(Jamie) Thanks for staying with us. Next Tom discusses the work the US Grains Council does for producers.
(Duane) Duane Toews joining you once again with AGam in Kansas and a chance to catch up with US Grains Council president Tom Sleight and Tom, we get the opportunity to discuss what the US Grains Council does and certainly a lot of good work that they’re doing as far as providing an opportunity to get some value out of those crops that we produce here in the US. (Tom) Yes, absolutely Duane. We, the US Grains Council operates all around the world magnifying the investment farmers make on their own checkoff investments to representation around the world; 10 offices, another 10 to 20 consultants around the world. What we do is we represent farmer’s interests in terms of corn, sorghum, barley and co-products, DDGs, ethanol and starch and everything else. (Duane) It’s an interesting scenario where we’re blessed that the producer in the US has the ability to produce out far and above from what we use domestically but that being the case, those international markets are extremely important. (Tom) Yes Duane, here at the Commodity Classic everybody reminds me of that all the time. They’ve got three great crops in a row and people look for another this year, they want to have new homes for those markets and that needs new markets that can maintain the old ones, build new ones, a value added market, that’s the assignment for the US Grains Council and were going after it hard. (Duane) We think about those relationships that it takes. It’s interesting in the world market, it’s not all about price, price is important but having relationships with those buyers is awfully important. (Tom) I know a lot of parents out there tell their kids this all the time, The world belongs to those who show up. Well, the Grains Council shows up for American farmers 24/7, 365, in terms of talking to customers, having a year-round dialogue with customers on planting season, growing season, harvest season, what’s going on with US agricultural commodity movements, freight movements; all those things happen all year-round. Trade doesn’t just happen. It happens to those who are there talking to customers, answering their questions, meeting their needs. (Duane) Obviously I’m assuming that US Grains Council would be looking favorably on Trans-Pacific Partnership to get to some additional footage into those Asian nations. (Tom) It’s all, TPP is only important to those who produce food and people who eat three meals a day. It is incredibly important for US agriculture. TPP gives us that access to those overseas markets that helps us maintain current trade and build future trade. We have gains already that we see for bulk commodity grains in terms of Vietnam; next we see pickup in the various countries like Japan and other places. But even more so it allows us to differentiate ourselves from the competition, in many cases that’s Brazil who’s not part of the TPP. So having these trade agreements allows us to have a firm understanding, foundation for trade. Particularly we have battles over sanitary, vital sanitary issues like biotechnology. (Duane) We often talk about those trade agreements and the opportunities. They only work if they’re enforced in terms of some of those mechanisms. (Tom) You’re absolutely right. So what we always looked for is that the folks that lobby take care of getting these agreements passed. It’s the Grains Council’s responsibility to make sure these agreements are implemented fairly and implemented thoroughly. That’s the hardest part about these trade agreements is that the implementation phase, we got the negotiations phase done, now we’ve got the passes phase next, implementation phase awaits us, and the folks for US Grains Council all around the world are ready to pounce on that stage. (Duane) Talking a little bit about where your funding comes from, I know that Kansas Corn has been a good supporter of US Grains Council for a long time. (Tom) Kansas Corn has been a great support to the US Grains Council and what we like to do is take that investment the Kansas farmer makes in their checkoff, leverage it through a great public partnership program through the US Department of Agriculture’s one agricultural service through two programs the MAP, Market Access Program, foreign market development program to magnify their investments to allow us to have that type of global presence Kansas farmers need. (Duane) Our thanks to Tom Slate, US Grain Council, joining us here at Commodity Classic. Jamie, we’ll send it back to you.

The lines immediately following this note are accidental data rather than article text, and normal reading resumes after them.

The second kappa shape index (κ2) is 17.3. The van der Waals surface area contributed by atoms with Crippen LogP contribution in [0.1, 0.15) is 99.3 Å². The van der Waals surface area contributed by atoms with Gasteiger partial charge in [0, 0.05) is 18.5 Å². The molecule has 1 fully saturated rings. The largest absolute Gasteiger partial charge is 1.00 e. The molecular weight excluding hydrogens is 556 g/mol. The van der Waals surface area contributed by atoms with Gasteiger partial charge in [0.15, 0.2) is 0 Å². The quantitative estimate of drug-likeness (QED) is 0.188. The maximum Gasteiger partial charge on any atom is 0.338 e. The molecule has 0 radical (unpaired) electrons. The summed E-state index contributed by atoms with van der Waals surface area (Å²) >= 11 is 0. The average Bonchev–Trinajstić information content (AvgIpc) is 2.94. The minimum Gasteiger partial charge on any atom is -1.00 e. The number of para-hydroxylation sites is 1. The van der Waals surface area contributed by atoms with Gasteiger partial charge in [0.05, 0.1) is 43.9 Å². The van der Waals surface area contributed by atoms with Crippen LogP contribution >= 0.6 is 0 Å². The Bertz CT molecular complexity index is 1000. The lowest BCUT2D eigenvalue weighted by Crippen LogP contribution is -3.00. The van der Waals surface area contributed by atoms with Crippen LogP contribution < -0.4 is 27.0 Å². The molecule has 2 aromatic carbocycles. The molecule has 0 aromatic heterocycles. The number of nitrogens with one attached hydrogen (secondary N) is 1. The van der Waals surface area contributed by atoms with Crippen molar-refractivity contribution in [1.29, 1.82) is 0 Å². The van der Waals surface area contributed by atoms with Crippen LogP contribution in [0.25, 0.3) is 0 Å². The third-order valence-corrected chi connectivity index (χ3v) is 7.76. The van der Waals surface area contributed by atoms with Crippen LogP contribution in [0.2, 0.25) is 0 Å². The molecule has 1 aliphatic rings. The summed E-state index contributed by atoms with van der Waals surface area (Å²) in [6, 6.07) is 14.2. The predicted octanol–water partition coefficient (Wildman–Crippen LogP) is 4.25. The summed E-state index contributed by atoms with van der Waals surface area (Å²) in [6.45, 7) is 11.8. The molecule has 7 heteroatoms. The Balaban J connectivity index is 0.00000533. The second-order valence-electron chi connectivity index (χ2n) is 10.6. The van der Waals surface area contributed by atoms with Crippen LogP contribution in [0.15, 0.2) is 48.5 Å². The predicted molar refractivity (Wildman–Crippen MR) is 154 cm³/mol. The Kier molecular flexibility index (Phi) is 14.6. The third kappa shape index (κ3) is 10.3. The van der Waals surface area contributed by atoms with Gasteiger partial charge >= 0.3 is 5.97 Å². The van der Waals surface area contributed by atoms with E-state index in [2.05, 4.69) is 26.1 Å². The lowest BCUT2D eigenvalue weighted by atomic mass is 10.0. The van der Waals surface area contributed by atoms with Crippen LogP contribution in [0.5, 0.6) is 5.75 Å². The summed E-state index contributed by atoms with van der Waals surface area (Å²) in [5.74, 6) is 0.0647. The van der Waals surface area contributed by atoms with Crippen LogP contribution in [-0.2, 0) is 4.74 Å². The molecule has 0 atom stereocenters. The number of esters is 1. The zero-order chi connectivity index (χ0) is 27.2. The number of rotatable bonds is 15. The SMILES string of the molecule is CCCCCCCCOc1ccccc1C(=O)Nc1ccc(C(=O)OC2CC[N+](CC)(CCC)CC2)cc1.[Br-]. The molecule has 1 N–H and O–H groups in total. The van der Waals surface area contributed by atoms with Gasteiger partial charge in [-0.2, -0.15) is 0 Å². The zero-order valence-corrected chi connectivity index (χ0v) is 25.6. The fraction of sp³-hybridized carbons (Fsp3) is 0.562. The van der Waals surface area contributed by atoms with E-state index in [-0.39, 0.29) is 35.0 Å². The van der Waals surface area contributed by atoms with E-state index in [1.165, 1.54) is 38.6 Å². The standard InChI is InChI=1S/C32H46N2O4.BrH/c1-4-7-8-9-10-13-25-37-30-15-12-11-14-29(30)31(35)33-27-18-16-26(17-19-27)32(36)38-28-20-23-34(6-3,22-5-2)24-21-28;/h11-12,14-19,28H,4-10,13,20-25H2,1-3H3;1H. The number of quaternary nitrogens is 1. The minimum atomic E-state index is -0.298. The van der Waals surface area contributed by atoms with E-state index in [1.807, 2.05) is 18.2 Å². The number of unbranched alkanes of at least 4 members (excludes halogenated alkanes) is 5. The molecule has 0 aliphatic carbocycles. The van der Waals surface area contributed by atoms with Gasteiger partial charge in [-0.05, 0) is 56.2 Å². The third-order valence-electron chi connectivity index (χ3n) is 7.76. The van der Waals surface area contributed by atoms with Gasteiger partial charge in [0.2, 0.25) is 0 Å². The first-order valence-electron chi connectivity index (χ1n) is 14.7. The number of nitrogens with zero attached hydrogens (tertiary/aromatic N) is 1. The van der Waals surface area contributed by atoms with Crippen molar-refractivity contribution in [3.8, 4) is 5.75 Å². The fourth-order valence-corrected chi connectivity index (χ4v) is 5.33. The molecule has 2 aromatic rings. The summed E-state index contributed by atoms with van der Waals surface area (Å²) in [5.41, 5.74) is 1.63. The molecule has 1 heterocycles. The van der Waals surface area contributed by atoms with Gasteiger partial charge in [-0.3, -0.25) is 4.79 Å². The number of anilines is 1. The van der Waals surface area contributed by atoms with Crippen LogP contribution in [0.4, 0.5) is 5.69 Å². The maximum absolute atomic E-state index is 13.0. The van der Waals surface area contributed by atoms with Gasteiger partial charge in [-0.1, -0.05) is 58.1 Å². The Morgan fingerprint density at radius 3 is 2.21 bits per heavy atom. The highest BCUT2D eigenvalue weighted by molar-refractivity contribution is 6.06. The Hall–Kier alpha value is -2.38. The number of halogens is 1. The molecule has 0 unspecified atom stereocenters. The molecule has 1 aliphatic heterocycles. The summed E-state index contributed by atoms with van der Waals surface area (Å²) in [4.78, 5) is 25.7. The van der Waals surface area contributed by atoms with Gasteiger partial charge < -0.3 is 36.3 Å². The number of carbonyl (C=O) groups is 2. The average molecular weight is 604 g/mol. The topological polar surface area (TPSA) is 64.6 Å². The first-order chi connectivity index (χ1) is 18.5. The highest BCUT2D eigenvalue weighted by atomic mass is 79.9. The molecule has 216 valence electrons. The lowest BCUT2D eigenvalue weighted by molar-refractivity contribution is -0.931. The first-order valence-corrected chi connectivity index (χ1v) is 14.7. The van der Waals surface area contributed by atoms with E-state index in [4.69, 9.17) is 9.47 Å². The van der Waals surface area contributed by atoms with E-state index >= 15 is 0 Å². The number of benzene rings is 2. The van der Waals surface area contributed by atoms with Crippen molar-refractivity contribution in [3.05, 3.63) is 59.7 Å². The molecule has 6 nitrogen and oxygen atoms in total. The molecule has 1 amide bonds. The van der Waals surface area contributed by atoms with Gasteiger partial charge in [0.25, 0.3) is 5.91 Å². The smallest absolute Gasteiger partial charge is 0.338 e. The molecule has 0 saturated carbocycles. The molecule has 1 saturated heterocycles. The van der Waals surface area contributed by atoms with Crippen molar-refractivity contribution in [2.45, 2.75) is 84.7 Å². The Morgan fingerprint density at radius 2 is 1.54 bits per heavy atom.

(Jamie) Thanks, Duane! Stay with us after the break for a look at how cattle premiums filter back from beef consumers to beef producers.